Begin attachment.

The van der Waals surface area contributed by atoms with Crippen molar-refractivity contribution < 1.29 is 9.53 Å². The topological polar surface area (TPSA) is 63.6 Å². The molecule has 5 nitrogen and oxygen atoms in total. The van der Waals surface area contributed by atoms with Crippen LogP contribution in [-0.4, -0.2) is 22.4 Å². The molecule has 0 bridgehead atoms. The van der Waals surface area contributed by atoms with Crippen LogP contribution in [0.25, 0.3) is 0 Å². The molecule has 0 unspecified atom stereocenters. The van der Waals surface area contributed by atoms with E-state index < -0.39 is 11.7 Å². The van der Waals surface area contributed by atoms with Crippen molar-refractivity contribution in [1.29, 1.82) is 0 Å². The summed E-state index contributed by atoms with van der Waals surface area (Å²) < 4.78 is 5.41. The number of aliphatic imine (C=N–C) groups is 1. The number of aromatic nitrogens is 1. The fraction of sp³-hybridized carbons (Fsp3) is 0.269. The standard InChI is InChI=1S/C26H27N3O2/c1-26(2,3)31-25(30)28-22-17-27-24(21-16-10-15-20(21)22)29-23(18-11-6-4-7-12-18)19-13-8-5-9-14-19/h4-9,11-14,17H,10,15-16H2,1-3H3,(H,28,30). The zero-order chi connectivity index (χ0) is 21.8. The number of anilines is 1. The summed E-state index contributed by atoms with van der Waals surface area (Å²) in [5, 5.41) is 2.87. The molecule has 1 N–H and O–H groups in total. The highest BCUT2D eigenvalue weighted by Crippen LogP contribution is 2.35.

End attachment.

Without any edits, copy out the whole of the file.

The van der Waals surface area contributed by atoms with Crippen molar-refractivity contribution < 1.29 is 9.53 Å². The topological polar surface area (TPSA) is 63.6 Å². The molecule has 5 nitrogen and oxygen atoms in total. The van der Waals surface area contributed by atoms with Crippen LogP contribution in [-0.4, -0.2) is 22.4 Å². The molecule has 0 bridgehead atoms. The van der Waals surface area contributed by atoms with Crippen LogP contribution in [0.25, 0.3) is 0 Å². The molecule has 0 unspecified atom stereocenters. The van der Waals surface area contributed by atoms with E-state index < -0.39 is 11.7 Å². The van der Waals surface area contributed by atoms with Crippen molar-refractivity contribution in [1.29, 1.82) is 0 Å². The summed E-state index contributed by atoms with van der Waals surface area (Å²) < 4.78 is 5.41. The number of aliphatic imine (C=N–C) groups is 1. The number of aromatic nitrogens is 1. The fraction of sp³-hybridized carbons (Fsp3) is 0.269. The standard InChI is InChI=1S/C26H27N3O2/c1-26(2,3)31-25(30)28-22-17-27-24(21-16-10-15-20(21)22)29-23(18-11-6-4-7-12-18)19-13-8-5-9-14-19/h4-9,11-14,17H,10,15-16H2,1-3H3,(H,28,30). The zero-order chi connectivity index (χ0) is 21.8. The number of anilines is 1. The summed E-state index contributed by atoms with van der Waals surface area (Å²) in [5, 5.41) is 2.87. The molecule has 1 N–H and O–H groups in total. The highest BCUT2D eigenvalue weighted by Crippen LogP contribution is 2.35.